Gwyllm thought that he must be in serious trouble now. Stumbling almost blindly through brambles, bending shrubs out of his face as he struggled to push his way through the forest. The moon was beginning to sink in the western sky. The point of a sword in the small of his back goaded him onward through the thickets to where he knew not.
Coming to a gully, banks soft and eroded under his boots, Gwyllm paused. “Which way now?” he asked.
“Turn right and follow the creek,” the unseen voice commanded. He sidestepped down the embankment and began to walk eastward along the shallow bed of the stony stream. The orange light of the setting moon filtered through the trees and dimly illuminated the way. The creek wound around fallen logs and great boulders. On his left he could see the land rise up in the slope of a hill. They walked until the sky began to redden with the first rays of twilight.
“That’s far enough,” the girl said. They had stopped near a ledge of limestone that hung over the creek bed, creating a natural shelter, good cover to hide them from any of the patrol who may have followed.
Gwyllm turned to face his captor. In the dim light of dawn he made out the form of a young woman, about his age, slim, dressed in black jeans and smock cinched at the waist with a wide leather belt. Her hair was long, black, and curly, and her face was beautiful, though her eyes were dark with heavy eye shadow. What Gwyllm noted most, however, was how she held sword and dagger in front of her, ready to strike at a moment’s notice.
“Are you Gwyllm of Swansea?” the girl asked.
“How do you know my name, and what do you want from me?” Gwyllm countered.
“I’ll ask the questions,” she snarled. “If you are another ordinary cur from that company of fiends this will be your doom.”
“Well, if you put it that way, I’ll have you know that I am Gwyllm, from the village of Swansea,” he replied.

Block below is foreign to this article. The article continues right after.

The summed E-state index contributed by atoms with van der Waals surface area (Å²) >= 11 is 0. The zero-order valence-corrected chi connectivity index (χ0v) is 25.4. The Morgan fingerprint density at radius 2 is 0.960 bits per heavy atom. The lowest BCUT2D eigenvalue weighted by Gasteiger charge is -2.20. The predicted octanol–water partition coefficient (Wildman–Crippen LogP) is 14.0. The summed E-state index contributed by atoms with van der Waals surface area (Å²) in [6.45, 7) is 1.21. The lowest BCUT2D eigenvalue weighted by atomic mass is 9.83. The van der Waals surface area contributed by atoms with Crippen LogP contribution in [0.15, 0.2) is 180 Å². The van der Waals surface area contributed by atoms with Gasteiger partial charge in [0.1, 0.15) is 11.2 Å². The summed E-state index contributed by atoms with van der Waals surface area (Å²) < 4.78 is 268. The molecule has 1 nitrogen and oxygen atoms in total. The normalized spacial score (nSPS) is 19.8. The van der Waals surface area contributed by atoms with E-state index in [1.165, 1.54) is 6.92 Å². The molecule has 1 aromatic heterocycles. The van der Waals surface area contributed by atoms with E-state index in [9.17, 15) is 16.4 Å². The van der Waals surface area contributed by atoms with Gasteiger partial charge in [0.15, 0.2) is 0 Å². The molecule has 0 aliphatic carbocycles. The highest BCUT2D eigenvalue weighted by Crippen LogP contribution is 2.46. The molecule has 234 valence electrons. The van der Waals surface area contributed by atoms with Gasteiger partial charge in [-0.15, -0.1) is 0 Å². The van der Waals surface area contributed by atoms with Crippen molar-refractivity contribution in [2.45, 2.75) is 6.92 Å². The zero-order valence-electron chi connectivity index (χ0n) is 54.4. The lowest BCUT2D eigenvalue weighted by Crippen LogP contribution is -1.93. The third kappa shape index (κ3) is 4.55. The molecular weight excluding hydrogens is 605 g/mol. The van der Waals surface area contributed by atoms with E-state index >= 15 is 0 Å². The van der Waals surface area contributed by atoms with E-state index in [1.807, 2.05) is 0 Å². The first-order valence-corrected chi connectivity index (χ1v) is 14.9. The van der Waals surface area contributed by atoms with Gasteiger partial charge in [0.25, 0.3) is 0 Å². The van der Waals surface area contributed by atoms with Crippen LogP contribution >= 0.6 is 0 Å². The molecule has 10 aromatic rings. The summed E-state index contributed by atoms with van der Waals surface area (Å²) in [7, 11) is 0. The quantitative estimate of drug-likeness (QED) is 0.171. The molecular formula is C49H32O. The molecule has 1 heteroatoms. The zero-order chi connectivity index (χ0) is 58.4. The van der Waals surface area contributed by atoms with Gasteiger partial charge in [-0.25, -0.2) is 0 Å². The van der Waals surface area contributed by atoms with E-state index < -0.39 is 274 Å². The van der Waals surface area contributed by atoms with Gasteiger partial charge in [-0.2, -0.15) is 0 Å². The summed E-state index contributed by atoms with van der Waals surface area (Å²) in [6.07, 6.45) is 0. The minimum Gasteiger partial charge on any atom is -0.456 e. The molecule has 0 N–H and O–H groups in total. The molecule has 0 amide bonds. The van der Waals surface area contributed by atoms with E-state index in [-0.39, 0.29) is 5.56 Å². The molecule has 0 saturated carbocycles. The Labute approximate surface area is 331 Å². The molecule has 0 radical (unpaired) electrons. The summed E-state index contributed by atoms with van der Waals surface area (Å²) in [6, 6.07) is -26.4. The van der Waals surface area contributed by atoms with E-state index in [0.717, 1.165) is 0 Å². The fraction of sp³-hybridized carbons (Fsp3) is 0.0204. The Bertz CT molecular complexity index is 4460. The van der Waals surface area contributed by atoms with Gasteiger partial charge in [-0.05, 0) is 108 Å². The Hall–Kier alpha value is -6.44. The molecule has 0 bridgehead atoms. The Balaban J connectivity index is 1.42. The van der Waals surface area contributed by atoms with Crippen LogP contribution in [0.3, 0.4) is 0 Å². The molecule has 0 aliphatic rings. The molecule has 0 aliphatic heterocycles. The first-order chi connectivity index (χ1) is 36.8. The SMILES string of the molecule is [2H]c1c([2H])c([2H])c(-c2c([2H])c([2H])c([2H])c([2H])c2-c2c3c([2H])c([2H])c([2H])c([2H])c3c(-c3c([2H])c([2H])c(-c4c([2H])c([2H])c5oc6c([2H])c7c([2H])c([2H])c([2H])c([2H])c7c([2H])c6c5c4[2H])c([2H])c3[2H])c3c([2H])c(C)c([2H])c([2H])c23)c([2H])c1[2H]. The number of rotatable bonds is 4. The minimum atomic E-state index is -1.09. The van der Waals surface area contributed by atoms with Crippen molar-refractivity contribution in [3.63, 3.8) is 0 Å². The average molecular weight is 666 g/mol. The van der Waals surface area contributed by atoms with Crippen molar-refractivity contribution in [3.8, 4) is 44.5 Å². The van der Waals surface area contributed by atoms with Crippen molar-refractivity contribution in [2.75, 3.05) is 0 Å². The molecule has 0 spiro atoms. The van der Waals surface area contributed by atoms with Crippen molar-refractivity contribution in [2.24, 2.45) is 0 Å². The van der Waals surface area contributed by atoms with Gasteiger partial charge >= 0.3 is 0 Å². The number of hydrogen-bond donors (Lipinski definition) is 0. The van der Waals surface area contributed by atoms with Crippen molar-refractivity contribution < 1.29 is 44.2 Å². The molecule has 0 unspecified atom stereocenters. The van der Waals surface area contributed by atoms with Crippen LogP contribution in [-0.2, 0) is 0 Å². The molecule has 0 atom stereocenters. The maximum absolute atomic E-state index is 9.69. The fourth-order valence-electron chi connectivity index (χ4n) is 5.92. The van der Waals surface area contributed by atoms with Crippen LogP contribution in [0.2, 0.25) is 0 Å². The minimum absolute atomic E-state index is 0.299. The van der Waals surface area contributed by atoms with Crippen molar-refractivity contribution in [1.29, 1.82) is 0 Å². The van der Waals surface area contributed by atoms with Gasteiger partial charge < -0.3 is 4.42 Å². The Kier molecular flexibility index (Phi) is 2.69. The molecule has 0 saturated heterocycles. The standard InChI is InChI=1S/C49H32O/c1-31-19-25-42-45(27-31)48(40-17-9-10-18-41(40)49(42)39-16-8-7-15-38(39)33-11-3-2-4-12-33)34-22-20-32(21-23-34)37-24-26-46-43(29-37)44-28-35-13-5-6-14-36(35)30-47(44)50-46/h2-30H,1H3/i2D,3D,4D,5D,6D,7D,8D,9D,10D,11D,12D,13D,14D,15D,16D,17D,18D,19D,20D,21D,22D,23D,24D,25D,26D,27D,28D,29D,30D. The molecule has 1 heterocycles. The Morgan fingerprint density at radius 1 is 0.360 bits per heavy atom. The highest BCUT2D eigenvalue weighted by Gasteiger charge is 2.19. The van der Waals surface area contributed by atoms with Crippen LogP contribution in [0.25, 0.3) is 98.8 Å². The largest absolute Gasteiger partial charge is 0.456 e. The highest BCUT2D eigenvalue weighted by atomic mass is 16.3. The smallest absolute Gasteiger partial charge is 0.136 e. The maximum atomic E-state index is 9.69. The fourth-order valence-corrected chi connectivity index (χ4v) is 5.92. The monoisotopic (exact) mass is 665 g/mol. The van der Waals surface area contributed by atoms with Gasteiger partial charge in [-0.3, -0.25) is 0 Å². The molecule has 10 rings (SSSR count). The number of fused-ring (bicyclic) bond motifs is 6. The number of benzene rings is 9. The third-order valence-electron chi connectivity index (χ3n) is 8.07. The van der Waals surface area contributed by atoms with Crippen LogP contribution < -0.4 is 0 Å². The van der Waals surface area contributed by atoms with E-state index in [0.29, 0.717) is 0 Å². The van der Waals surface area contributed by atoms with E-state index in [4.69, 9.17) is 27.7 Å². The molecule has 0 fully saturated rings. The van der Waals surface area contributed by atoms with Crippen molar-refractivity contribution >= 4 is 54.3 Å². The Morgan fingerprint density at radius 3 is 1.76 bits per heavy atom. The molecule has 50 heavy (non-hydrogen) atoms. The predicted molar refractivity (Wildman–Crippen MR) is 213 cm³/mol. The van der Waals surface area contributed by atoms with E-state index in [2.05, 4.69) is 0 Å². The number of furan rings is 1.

“What are you doing on patrol with those war criminals? Shouldn’t you be at home on your farm, taking care of your mom and dad?” The girl sheathed her dagger and tucked the blade of the sword into her belt. “We’ll be safe here for a while. It’s time I let you know what I know about the fine gentlemen of your company and of what remains of both our families.”
“What do you know of me and my family, miss?” Gwyllm asked, “and what should I call you? You have a name, I assume.”
“I am Rachel of Ravenwood. You should be thanking me now from saving you from a certain and rather painful death,” the young girl replied. “Did you honestly think that troupe of devils was going to make you part of their company so easily? You were nothing but an expendable pawn to them and bait for me. Why do you think they stationed you at the rear guard without even giving you basic training? You were never in the army boy.”
“What do you mean by calling me bait?”
“I have been dogging that patrol for the last week. In the dead of night, while their guards are dozing. I sneak up on one of them, given an opening, and slit his throat for him, nice and quick and quiet. I’ve taken two that way, and one in the woods while his pants were down.” Rachel spit.
“You sound like an assassin. I guess from what you have told me thus far you have reason for your murders?” Gwyllm asked.
“All in good time boy. First I must swear you to silence, and to cause me no harm. I am alone in my revenge and believe we may have common cause, though of this cause you know little yet. Swear, by whatever gods you have, or by your own life, and I will spin out my pretty tale to your delight.”
“Something tells me few of your stories are pretty, Rachel. You have done me no real harm thus far, and I am no friend of those soldiers, despite being in their company. I will swear, by the Lord and the Lady, to cause you no intentional harm, and to speak your tale to nobody.” Gwyllm made the sign of the Pentacle in the air before him using his sword finger.
“A brother of The Craft I see, and not a follower of Yeshua. I will trust in your oath before our gods and reveal to you why all this has occurred, at least as far as I have been able to understand.” Rachel sat now on the dark, wet sand of the bank beneath the sheltering limestone ledge. Gwyllm sat cross-legged in front of her, wondering what could drive a beautiful young lady to take upon herself the life of a cutthroat.